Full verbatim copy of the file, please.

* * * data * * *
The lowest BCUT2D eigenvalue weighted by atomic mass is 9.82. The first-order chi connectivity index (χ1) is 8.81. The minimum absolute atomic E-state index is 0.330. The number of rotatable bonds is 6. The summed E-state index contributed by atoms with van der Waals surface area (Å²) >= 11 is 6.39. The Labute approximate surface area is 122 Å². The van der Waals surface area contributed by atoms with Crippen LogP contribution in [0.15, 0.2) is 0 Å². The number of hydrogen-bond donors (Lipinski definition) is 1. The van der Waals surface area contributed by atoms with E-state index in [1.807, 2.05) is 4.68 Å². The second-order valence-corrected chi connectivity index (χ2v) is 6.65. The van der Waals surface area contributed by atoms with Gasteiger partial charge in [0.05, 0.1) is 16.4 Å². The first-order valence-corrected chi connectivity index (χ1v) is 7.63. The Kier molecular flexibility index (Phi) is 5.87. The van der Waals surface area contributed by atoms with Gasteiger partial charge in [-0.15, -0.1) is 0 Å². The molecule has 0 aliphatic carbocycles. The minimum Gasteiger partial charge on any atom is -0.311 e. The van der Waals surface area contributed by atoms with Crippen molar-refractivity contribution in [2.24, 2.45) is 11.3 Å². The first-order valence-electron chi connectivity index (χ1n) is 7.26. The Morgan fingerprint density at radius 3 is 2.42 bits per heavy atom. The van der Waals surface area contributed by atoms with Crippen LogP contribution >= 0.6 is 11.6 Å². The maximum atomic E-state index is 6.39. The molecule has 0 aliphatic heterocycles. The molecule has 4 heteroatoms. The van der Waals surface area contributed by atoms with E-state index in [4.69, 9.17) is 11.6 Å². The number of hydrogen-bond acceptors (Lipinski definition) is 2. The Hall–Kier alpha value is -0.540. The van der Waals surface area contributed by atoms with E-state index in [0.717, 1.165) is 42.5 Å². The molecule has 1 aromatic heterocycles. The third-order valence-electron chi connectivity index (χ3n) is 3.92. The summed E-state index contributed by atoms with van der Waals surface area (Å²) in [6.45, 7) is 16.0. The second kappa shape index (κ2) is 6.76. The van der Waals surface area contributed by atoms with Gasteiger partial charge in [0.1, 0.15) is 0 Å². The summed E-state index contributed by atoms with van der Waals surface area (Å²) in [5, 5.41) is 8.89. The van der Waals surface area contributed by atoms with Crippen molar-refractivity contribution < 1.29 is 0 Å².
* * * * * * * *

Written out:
The lowest BCUT2D eigenvalue weighted by atomic mass is 9.82. The first-order chi connectivity index (χ1) is 8.81. The minimum absolute atomic E-state index is 0.330. The number of rotatable bonds is 6. The summed E-state index contributed by atoms with van der Waals surface area (Å²) >= 11 is 6.39. The Labute approximate surface area is 122 Å². The van der Waals surface area contributed by atoms with Crippen LogP contribution in [0.15, 0.2) is 0 Å². The number of hydrogen-bond donors (Lipinski definition) is 1. The van der Waals surface area contributed by atoms with E-state index in [1.807, 2.05) is 4.68 Å². The second-order valence-corrected chi connectivity index (χ2v) is 6.65. The van der Waals surface area contributed by atoms with Gasteiger partial charge in [0.05, 0.1) is 16.4 Å². The first-order valence-corrected chi connectivity index (χ1v) is 7.63. The Kier molecular flexibility index (Phi) is 5.87. The van der Waals surface area contributed by atoms with Gasteiger partial charge in [-0.15, -0.1) is 0 Å². The molecule has 0 aliphatic carbocycles. The minimum Gasteiger partial charge on any atom is -0.311 e. The van der Waals surface area contributed by atoms with Crippen molar-refractivity contribution in [2.24, 2.45) is 11.3 Å². The first-order valence-electron chi connectivity index (χ1n) is 7.26. The Morgan fingerprint density at radius 3 is 2.42 bits per heavy atom. The van der Waals surface area contributed by atoms with Crippen LogP contribution >= 0.6 is 11.6 Å². The maximum atomic E-state index is 6.39. The molecule has 0 aliphatic heterocycles. The molecule has 4 heteroatoms. The van der Waals surface area contributed by atoms with E-state index in [4.69, 9.17) is 11.6 Å². The number of hydrogen-bond acceptors (Lipinski definition) is 2. The Hall–Kier alpha value is -0.540. The van der Waals surface area contributed by atoms with E-state index in [0.717, 1.165) is 42.5 Å². The molecule has 1 aromatic heterocycles. The third-order valence-electron chi connectivity index (χ3n) is 3.92. The summed E-state index contributed by atoms with van der Waals surface area (Å²) in [6.45, 7) is 16.0. The second kappa shape index (κ2) is 6.76. The van der Waals surface area contributed by atoms with Gasteiger partial charge in [0.1, 0.15) is 0 Å². The summed E-state index contributed by atoms with van der Waals surface area (Å²) in [5, 5.41) is 8.89. The van der Waals surface area contributed by atoms with Crippen molar-refractivity contribution < 1.29 is 0 Å².